– djb
    May 8, 2014 at 9:28

4 Answers 4


Without hearing the song this is what is likely happening:

F# I stumbled out of bed

D#m I got ready for the struggle

F# I smoked a cigarette

D#m - C# And I tightened up my gut

This is fairly straight-forward, moving along in the key of F#: I-vi-I-vi-V

From there, it is a deceptively cadences to "B" (IV) instead of the expected return to "F#":

B - Bm - G#m I said this can't be me

A# - E - D#m Must be my double

F# - B And I can't forget... (etc)

In this passage, he is using "B" as a local tonicization by treating as a pivot chord and implying a move to B major. Using the first be as a pivot, we'd analyze the chords in the key of B major: I-i-vi-VII-IV-iii-V-I.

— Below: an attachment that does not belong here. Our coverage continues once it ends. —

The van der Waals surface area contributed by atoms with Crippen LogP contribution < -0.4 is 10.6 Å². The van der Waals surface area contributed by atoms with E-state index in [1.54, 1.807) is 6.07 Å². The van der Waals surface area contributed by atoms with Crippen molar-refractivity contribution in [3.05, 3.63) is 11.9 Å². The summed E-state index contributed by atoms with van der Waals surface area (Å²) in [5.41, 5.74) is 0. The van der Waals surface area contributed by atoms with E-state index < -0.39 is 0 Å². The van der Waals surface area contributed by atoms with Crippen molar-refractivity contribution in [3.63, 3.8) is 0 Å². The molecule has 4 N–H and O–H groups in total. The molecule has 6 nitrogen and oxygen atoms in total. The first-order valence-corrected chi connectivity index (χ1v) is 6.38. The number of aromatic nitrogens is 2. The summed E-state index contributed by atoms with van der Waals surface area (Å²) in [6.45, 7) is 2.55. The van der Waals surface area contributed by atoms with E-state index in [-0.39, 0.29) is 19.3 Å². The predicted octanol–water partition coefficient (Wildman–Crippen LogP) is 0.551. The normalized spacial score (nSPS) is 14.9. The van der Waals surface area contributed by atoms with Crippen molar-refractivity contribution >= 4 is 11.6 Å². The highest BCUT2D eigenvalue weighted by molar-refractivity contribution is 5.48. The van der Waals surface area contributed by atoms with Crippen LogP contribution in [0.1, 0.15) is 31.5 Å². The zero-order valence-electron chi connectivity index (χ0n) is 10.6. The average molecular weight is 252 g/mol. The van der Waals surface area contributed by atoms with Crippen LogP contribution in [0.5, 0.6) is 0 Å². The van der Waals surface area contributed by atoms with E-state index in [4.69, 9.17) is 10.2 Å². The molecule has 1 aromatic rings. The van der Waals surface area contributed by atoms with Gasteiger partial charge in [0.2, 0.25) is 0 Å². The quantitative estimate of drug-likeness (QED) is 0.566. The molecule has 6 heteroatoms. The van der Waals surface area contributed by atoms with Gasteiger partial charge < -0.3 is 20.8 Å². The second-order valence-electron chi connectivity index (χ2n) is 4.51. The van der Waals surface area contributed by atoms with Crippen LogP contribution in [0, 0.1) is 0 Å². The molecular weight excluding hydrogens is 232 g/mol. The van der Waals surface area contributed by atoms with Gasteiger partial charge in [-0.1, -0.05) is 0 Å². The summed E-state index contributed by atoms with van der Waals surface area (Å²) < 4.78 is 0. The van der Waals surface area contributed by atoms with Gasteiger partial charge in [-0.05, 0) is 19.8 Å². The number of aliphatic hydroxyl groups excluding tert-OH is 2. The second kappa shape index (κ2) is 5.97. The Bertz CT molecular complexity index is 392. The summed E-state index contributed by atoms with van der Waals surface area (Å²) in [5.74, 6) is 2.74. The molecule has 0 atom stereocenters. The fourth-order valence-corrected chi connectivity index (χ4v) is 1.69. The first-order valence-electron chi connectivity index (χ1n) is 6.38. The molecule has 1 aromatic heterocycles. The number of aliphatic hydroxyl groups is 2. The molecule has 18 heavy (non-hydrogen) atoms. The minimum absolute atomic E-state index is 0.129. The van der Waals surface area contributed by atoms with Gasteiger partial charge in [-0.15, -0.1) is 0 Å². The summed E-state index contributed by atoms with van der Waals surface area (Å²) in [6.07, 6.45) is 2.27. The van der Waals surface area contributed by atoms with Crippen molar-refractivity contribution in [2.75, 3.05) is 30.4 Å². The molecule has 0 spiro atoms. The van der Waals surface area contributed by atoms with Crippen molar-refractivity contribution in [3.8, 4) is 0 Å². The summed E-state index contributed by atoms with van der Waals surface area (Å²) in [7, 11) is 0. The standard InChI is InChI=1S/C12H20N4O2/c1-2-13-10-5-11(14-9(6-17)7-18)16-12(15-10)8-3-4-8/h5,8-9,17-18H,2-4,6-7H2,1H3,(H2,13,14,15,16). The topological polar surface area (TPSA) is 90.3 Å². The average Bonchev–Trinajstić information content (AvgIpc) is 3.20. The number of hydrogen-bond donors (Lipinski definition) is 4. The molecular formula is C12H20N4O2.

Obviously, with a VII, something odd is happening. It can't be a borrowed chord from the subdominant (if we were thinking of the entire passage in F#) because as a leading tone chord, it would be fully-diminished. So how does the A# chord function?

My answer is that the chord in of itself is inherently non-functional in terms of harmonic progression, but is function in creating some very nuanced inner-lines. In order to understand what's really happening here we need to look at the text along with the chords.

In order to understand the second part, we must first look at the top stanza highlighted above. Notice how an association is developed between the personal pronoun "I" and the chordal motion from I-vi. Each line begins with "I" and the chord is either I or vi.